Startups and angel funds

The market regulator noted that lack of exit opportunities for the existing investors and restricted access to new investors is one of the problems faced by startups and SMEs. To provide liquidity for angel investors, VC firms and others, it approved the proposal to amend regulations to permit listing of startups and SMEs in institutional trading platform (ITP) without having to make an IPO.

It said such firms shall be accessible for investment to the ‘informed investors’ only and marked the minimum amount for trading or investment on the ITP at Rs 10 lakh. These companies shall also be exempted from the requirement to offer up to 25 per cent of their stake to public through an offer document in order to get listed. This would allow such firms to list without an IPO and do away with the expenses associated with it.

However, it added that such companies will be able to only make private placements and not public issues.

Standardised norms of entry for companies, eligibility criteria, continuous disclosure requirements, simplified exit rules and corporate governance norms will be prescribed separately, SEBI said.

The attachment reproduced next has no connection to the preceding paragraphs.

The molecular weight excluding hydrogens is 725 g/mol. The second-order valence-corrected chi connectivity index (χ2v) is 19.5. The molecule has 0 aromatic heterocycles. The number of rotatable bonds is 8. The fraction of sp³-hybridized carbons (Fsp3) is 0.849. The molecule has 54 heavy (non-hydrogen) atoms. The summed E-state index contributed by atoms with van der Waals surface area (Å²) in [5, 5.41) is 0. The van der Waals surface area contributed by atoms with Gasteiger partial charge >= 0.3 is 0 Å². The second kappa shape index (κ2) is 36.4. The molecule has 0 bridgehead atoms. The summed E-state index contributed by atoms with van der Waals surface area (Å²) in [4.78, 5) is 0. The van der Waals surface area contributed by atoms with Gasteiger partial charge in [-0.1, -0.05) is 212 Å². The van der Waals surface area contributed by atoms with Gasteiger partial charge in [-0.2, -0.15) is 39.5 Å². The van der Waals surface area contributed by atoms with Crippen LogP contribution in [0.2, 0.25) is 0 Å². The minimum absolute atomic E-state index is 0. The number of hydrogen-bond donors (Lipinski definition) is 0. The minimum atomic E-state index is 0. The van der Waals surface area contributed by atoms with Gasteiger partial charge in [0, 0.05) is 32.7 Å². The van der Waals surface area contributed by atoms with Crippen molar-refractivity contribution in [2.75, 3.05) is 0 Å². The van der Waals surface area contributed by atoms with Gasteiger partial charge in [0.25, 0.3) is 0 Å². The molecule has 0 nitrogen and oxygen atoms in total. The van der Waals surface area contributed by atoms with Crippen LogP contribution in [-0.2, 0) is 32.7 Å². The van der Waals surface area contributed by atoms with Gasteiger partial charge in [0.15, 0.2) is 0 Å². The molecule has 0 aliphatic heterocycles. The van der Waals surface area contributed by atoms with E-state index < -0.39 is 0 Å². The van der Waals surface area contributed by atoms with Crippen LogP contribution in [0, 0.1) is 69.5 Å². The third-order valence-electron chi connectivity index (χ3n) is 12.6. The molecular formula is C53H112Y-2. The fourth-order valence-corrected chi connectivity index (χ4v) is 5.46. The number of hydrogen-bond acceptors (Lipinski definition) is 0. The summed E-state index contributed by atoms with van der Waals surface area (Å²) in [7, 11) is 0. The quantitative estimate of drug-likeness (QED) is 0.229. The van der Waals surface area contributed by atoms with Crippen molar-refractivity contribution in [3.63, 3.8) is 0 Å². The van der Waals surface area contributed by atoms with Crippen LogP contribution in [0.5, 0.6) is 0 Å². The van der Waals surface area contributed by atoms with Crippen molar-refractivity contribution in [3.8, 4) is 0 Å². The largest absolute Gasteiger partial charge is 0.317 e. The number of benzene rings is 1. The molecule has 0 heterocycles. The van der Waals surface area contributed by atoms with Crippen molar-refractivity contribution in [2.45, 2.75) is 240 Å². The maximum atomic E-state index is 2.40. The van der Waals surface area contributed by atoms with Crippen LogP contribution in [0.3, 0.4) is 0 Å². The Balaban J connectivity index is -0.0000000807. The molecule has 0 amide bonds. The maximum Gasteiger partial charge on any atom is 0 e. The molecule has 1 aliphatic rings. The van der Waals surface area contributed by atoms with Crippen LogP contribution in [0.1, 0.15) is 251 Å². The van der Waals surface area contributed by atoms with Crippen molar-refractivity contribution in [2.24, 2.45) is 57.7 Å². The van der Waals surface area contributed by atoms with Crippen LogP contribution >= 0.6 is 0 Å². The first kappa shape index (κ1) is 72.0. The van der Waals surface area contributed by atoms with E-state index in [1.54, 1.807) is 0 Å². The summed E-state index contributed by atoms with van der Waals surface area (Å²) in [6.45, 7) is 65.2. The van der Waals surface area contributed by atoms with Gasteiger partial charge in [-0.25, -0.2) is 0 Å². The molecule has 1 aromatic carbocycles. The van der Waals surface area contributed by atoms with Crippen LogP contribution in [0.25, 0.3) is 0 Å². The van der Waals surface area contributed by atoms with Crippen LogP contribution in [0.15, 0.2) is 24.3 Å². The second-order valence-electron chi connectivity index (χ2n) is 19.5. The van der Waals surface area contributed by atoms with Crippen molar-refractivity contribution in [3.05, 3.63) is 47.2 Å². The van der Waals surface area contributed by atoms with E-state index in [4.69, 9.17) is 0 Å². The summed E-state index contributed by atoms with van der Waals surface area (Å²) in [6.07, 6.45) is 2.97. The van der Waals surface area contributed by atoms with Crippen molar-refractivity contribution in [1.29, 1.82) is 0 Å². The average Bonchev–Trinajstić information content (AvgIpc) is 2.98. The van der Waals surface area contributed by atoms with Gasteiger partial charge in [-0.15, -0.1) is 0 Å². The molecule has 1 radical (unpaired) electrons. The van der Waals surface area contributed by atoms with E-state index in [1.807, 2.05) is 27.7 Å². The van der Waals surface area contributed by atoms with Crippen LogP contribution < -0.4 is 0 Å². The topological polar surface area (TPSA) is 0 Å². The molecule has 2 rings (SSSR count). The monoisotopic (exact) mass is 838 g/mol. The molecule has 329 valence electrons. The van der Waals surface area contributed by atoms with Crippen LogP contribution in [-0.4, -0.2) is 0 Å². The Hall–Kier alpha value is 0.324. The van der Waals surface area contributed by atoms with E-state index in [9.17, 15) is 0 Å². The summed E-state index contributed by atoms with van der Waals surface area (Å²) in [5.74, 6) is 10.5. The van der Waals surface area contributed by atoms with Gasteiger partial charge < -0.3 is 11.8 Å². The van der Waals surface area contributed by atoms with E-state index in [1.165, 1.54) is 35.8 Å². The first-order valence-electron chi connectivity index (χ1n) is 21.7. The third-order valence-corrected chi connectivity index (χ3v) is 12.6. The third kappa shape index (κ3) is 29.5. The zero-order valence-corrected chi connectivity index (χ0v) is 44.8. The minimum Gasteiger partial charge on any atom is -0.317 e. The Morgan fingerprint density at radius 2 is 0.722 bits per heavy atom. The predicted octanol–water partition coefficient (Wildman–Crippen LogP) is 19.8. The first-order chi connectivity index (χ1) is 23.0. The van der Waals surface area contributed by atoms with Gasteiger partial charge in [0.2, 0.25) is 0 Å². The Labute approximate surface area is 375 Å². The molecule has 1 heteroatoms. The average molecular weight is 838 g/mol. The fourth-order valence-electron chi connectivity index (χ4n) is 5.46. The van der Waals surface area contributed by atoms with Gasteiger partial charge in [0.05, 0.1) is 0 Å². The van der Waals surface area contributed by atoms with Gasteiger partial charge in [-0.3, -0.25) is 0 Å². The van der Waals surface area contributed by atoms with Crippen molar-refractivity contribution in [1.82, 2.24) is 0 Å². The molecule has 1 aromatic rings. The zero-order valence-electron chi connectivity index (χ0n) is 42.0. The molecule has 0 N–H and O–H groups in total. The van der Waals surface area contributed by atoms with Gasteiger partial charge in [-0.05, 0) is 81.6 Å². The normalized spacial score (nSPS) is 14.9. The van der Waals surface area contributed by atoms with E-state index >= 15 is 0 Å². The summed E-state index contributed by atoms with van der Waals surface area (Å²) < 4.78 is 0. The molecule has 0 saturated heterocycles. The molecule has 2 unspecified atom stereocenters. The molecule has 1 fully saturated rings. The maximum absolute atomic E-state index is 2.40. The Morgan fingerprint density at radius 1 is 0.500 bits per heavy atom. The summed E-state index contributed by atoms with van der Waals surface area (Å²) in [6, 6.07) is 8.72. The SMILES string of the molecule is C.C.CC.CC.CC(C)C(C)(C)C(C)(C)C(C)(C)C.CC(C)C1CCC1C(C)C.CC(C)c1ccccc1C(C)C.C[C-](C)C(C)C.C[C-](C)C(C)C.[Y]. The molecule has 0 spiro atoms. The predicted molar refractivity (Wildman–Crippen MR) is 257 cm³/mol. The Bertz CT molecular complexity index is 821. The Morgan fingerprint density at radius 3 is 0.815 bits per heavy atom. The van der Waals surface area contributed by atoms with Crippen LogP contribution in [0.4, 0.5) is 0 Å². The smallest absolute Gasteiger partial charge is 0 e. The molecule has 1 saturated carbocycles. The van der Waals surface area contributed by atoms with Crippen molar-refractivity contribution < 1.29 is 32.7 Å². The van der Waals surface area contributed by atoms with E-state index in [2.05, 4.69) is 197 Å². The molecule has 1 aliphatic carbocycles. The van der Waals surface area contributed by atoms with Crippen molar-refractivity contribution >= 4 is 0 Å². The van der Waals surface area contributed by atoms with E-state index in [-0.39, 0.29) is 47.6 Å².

The market regulator also came up with guidelines for angel funds and angel pools, bringing them under the ambit of alternative investment funds (AIF) regulations. Given the smaller size of such funds compared with other VC firms, it termed them as separate from VC firms but put such early stage investment funds under category I of AIF regulations.

SEBI said individual angel investors shall be required to have early stage investment experience/experience as serial entrepreneurs/be senior management professionals with 10 years of experience. They shall also be required to have net tangible assets of at least Rs 2 crore ($330,000) while the corporate angel investors shall be required to have Rs 10 crore net worth or be a registered AIF/VCF.

For angel funds, the regulator prescribed a minimum corpus of at least Rs 10 crore (against Rs 20 crore for other AIFs) and minimum investment by an investor into that fund to be Rs 25 lakh (may be accepted over a maximum period of three years) against Rs 1 crore for other AIFs. It added that the continuing interest by sponsor/manager in the Angel Fund shall be not less than 2.5 per cent of the total corpus or Rs 50 lakh, whichever is lesser.

SEBI also put separate riders for angel investments: they shall invest in firms incorporated in India and are not more than three years old; have a turnover not exceeding Rs 25 crore ($4.2 million); are unlisted, not promoted, sponsored or related to an industrial group whose turnover is in excess of Rs 300 crore and have no family connection with the investors proposing to invest in the company. Further, investment in an investee company by an angel fund shall be not less than Rs 50 lakh and not more than Rs 5 crore and shall be required to be held for a period of at least three years.

(Edited by Joby Puthuparampil Johnson)